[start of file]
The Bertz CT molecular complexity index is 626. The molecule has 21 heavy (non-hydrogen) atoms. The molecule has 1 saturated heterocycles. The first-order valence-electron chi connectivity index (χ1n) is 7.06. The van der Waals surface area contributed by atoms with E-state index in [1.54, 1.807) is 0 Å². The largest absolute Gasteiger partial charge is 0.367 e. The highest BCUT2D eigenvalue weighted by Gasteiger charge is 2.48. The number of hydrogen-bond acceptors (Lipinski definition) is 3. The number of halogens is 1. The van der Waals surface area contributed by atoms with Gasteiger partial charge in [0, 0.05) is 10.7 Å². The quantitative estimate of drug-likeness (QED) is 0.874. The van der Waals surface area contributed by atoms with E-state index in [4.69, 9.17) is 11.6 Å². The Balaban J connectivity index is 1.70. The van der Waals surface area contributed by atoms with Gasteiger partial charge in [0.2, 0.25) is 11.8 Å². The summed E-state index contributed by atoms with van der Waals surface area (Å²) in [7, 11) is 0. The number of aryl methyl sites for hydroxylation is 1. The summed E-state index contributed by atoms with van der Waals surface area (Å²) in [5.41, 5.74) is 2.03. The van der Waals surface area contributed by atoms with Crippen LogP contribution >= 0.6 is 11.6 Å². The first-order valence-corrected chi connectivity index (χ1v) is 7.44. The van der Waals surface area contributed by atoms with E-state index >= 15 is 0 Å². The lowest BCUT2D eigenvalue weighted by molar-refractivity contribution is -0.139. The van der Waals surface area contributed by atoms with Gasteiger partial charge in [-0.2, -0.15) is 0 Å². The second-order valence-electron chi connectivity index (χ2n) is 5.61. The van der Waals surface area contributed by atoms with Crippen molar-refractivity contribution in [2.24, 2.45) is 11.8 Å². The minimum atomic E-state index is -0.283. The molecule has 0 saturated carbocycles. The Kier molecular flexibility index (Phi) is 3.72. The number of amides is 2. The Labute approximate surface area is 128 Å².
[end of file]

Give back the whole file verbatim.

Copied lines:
The Bertz CT molecular complexity index is 626. The molecule has 21 heavy (non-hydrogen) atoms. The molecule has 1 saturated heterocycles. The first-order valence-electron chi connectivity index (χ1n) is 7.06. The van der Waals surface area contributed by atoms with E-state index in [1.54, 1.807) is 0 Å². The largest absolute Gasteiger partial charge is 0.367 e. The highest BCUT2D eigenvalue weighted by Gasteiger charge is 2.48. The number of hydrogen-bond acceptors (Lipinski definition) is 3. The number of halogens is 1. The van der Waals surface area contributed by atoms with Gasteiger partial charge in [0, 0.05) is 10.7 Å². The quantitative estimate of drug-likeness (QED) is 0.874. The van der Waals surface area contributed by atoms with E-state index in [4.69, 9.17) is 11.6 Å². The Balaban J connectivity index is 1.70. The van der Waals surface area contributed by atoms with Gasteiger partial charge in [0.2, 0.25) is 11.8 Å². The summed E-state index contributed by atoms with van der Waals surface area (Å²) in [7, 11) is 0. The number of aryl methyl sites for hydroxylation is 1. The summed E-state index contributed by atoms with van der Waals surface area (Å²) in [5.41, 5.74) is 2.03. The van der Waals surface area contributed by atoms with Crippen LogP contribution >= 0.6 is 11.6 Å². The first-order valence-corrected chi connectivity index (χ1v) is 7.44. The van der Waals surface area contributed by atoms with E-state index >= 15 is 0 Å². The lowest BCUT2D eigenvalue weighted by molar-refractivity contribution is -0.139. The van der Waals surface area contributed by atoms with Gasteiger partial charge in [-0.2, -0.15) is 0 Å². The second-order valence-electron chi connectivity index (χ2n) is 5.61. The van der Waals surface area contributed by atoms with Crippen molar-refractivity contribution in [2.24, 2.45) is 11.8 Å². The minimum atomic E-state index is -0.283. The molecule has 0 saturated carbocycles. The Kier molecular flexibility index (Phi) is 3.72. The number of amides is 2. The Labute approximate surface area is 128 Å².